Hospital Groups Seek Action on Drug Company Violations of 340B Law
For more information, contact Elleni Almandrez
WASHINGTON, DC — The leaders of six major organizations representing hospitals and pharmacists today sent a letter to U.S. Health and Human Services (HHS) Secretary Xavier Becerra urging him to halt the actions of six drug companies that are denying 340B discounts on prescription drugs sold to hospitals treating a large percentage of low-income urban and rural Americans.
The letter—signed by 340B Health, the American Hospital Association (AHA), the American Society for Health-System Pharmacists (ASHP), America’s Essential Hospitals (AEH), the Association of American Medical Colleges (AAMC), and the Children’s Hospital Association (CHA)—asks the Secretary “to halt this detrimental and illegal conduct.”
The 340B law requires drug companies to offer discounts on outpatient drugs to hospitals and other providers that serve patient communities in need, including patients in rural areas.
These savings enable hospitals to provide more comprehensive health care and support to patients—including free or no-cost care—at no cost to taxpayers.
Beginning in July 2020, six major drug companies—Eli Lilly, Sanofi, AstraZeneca, Novartis, United Therapeutics and Novo Nordisk—began denying 340B discounts for drugs purchased by hospitals, community health centers and public health clinics that partner with community pharmacies to dispense certain outpatient drugs.
Those denials have sapped resources from safety-net hospitals that are used to care for patients with low incomes and those in rural communities during the COVID-19 pandemic. 340B hospitals provide a large proportion of hospital care for Americans in Medicaid and uncompensated and unreimbursed care.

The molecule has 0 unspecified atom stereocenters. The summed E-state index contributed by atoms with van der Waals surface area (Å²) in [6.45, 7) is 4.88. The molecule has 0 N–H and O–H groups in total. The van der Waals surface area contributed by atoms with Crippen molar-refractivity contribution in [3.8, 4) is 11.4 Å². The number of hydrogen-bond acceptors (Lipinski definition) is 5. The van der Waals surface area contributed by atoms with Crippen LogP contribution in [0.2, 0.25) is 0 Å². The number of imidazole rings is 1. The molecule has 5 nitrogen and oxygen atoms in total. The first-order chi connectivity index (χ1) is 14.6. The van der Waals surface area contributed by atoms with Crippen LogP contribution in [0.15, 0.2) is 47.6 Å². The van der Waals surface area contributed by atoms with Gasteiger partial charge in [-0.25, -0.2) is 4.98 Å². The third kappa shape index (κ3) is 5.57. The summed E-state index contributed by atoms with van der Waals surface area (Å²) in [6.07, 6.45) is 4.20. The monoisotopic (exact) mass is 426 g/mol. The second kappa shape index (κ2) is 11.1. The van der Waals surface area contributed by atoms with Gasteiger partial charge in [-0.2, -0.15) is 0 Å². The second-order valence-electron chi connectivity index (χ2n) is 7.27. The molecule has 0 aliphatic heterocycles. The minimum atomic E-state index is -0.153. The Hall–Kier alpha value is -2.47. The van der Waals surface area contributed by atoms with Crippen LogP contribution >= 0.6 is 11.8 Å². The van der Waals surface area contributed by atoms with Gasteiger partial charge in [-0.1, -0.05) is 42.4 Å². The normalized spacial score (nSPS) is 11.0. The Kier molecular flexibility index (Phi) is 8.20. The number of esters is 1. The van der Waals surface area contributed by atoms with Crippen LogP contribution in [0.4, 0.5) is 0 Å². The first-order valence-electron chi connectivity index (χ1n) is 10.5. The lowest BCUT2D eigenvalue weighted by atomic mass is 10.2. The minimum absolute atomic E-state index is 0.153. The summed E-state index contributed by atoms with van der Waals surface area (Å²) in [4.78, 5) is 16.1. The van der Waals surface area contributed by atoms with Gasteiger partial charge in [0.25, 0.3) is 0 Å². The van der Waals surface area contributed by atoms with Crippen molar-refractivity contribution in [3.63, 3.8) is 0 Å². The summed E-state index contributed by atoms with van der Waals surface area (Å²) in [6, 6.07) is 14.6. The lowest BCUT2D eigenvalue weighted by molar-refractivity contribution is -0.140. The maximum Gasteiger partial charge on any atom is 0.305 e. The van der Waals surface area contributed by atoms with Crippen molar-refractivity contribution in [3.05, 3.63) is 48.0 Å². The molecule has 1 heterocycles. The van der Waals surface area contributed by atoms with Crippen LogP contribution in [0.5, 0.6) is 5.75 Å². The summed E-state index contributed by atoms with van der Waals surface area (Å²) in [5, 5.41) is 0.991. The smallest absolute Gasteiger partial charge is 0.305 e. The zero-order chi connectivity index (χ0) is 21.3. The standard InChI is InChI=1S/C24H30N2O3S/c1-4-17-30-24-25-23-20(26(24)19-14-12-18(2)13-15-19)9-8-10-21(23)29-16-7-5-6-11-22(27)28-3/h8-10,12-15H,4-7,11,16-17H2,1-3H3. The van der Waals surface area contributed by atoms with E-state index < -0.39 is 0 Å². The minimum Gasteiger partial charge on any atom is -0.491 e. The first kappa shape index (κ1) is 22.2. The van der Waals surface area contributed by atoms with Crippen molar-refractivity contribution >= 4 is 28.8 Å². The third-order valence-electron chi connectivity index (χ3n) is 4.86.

In December, the HHS General Counsel issued an Advisory Opinion stating that drug manufacturers must provide 340B discounts for drugs dispensed through hospitals’ eligible contract pharmacies. However, HHS indicated it plans to use a new administrative dispute resolution (ADR) process to adjudicate the claims, but this is not a reasonable solution.
The process has yet to be implemented and it currently is undergoing legal challenges while the harm to hospitals and the patients they serve continues.
The letter to Becerra stresses the urgent need for action, including imposition of financial penalties on the drug companies. “The General Counsel’s advisory opinion agreed with us that the 340B law requires drug companies to offer 340B discounts to participating hospitals for drugs dispensed through community pharmacies,” the letter notes.
“Moreover, HHS has the tools to address this illegal behavior. To that end, we are respectfully requesting that the Department immediately and definitively state that these refusals to provide discounts are illegal and take the action Congress specifically prescribed to address this type of situation—civil money penalties.”
A 2010 law provides for penalties of up to $5,000 per violation for any instance of a drug company denying a required discount.